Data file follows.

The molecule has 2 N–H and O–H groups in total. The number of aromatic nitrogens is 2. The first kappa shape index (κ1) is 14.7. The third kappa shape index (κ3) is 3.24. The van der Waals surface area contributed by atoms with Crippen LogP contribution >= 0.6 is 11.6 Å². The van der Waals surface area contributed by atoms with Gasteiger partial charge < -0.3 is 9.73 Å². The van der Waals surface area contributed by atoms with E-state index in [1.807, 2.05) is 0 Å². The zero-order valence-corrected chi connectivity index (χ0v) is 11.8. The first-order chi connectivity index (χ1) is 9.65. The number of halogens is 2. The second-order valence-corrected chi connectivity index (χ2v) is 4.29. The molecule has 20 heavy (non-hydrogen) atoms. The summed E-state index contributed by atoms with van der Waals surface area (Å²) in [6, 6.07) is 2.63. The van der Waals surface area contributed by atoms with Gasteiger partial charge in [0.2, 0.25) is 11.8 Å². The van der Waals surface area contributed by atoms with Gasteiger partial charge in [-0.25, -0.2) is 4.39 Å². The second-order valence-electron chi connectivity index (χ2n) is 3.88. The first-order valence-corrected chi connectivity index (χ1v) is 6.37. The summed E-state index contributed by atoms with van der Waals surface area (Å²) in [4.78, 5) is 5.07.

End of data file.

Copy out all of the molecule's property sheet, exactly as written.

The molecule has 2 N–H and O–H groups in total. The number of aromatic nitrogens is 2. The first kappa shape index (κ1) is 14.7. The third kappa shape index (κ3) is 3.24. The van der Waals surface area contributed by atoms with Crippen LogP contribution >= 0.6 is 11.6 Å². The van der Waals surface area contributed by atoms with Gasteiger partial charge < -0.3 is 9.73 Å². The van der Waals surface area contributed by atoms with E-state index in [1.807, 2.05) is 0 Å². The zero-order valence-corrected chi connectivity index (χ0v) is 11.8. The first-order chi connectivity index (χ1) is 9.65. The number of halogens is 2. The second-order valence-corrected chi connectivity index (χ2v) is 4.29. The molecule has 20 heavy (non-hydrogen) atoms. The summed E-state index contributed by atoms with van der Waals surface area (Å²) in [6, 6.07) is 2.63. The van der Waals surface area contributed by atoms with Gasteiger partial charge in [0.2, 0.25) is 11.8 Å². The van der Waals surface area contributed by atoms with Gasteiger partial charge in [-0.25, -0.2) is 4.39 Å². The second-order valence-electron chi connectivity index (χ2n) is 3.88. The first-order valence-corrected chi connectivity index (χ1v) is 6.37. The summed E-state index contributed by atoms with van der Waals surface area (Å²) in [4.78, 5) is 5.07.